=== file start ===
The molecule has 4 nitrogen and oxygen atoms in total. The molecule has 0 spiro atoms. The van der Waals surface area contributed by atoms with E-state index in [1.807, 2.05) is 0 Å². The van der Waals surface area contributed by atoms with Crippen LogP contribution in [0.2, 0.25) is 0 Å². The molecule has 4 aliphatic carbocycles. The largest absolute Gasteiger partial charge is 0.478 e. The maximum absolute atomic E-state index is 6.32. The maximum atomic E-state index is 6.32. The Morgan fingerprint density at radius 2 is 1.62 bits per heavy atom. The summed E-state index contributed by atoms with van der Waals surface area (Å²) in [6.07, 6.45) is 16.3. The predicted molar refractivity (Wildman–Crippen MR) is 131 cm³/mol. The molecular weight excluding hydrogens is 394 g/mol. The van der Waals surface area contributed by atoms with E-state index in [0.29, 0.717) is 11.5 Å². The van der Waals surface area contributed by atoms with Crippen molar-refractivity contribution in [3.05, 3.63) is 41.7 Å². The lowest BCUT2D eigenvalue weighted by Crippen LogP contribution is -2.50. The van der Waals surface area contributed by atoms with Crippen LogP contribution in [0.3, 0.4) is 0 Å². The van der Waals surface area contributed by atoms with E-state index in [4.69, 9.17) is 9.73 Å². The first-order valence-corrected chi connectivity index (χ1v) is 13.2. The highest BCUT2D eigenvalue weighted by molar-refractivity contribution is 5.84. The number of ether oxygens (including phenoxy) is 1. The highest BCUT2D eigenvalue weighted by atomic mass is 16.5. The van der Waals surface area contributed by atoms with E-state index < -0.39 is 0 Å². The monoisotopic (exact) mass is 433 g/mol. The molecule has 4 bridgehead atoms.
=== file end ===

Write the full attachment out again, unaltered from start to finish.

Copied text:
The molecule has 4 nitrogen and oxygen atoms in total. The molecule has 0 spiro atoms. The van der Waals surface area contributed by atoms with E-state index in [1.807, 2.05) is 0 Å². The van der Waals surface area contributed by atoms with Crippen LogP contribution in [0.2, 0.25) is 0 Å². The molecule has 4 aliphatic carbocycles. The largest absolute Gasteiger partial charge is 0.478 e. The maximum absolute atomic E-state index is 6.32. The maximum atomic E-state index is 6.32. The Morgan fingerprint density at radius 2 is 1.62 bits per heavy atom. The summed E-state index contributed by atoms with van der Waals surface area (Å²) in [6.07, 6.45) is 16.3. The predicted molar refractivity (Wildman–Crippen MR) is 131 cm³/mol. The molecular weight excluding hydrogens is 394 g/mol. The van der Waals surface area contributed by atoms with E-state index in [0.29, 0.717) is 11.5 Å². The van der Waals surface area contributed by atoms with Crippen molar-refractivity contribution in [3.05, 3.63) is 41.7 Å². The lowest BCUT2D eigenvalue weighted by Crippen LogP contribution is -2.50. The van der Waals surface area contributed by atoms with Crippen LogP contribution in [0.3, 0.4) is 0 Å². The van der Waals surface area contributed by atoms with E-state index in [4.69, 9.17) is 9.73 Å². The first-order valence-corrected chi connectivity index (χ1v) is 13.2. The highest BCUT2D eigenvalue weighted by molar-refractivity contribution is 5.84. The number of ether oxygens (including phenoxy) is 1. The highest BCUT2D eigenvalue weighted by atomic mass is 16.5. The van der Waals surface area contributed by atoms with E-state index < -0.39 is 0 Å². The monoisotopic (exact) mass is 433 g/mol. The molecule has 4 bridgehead atoms.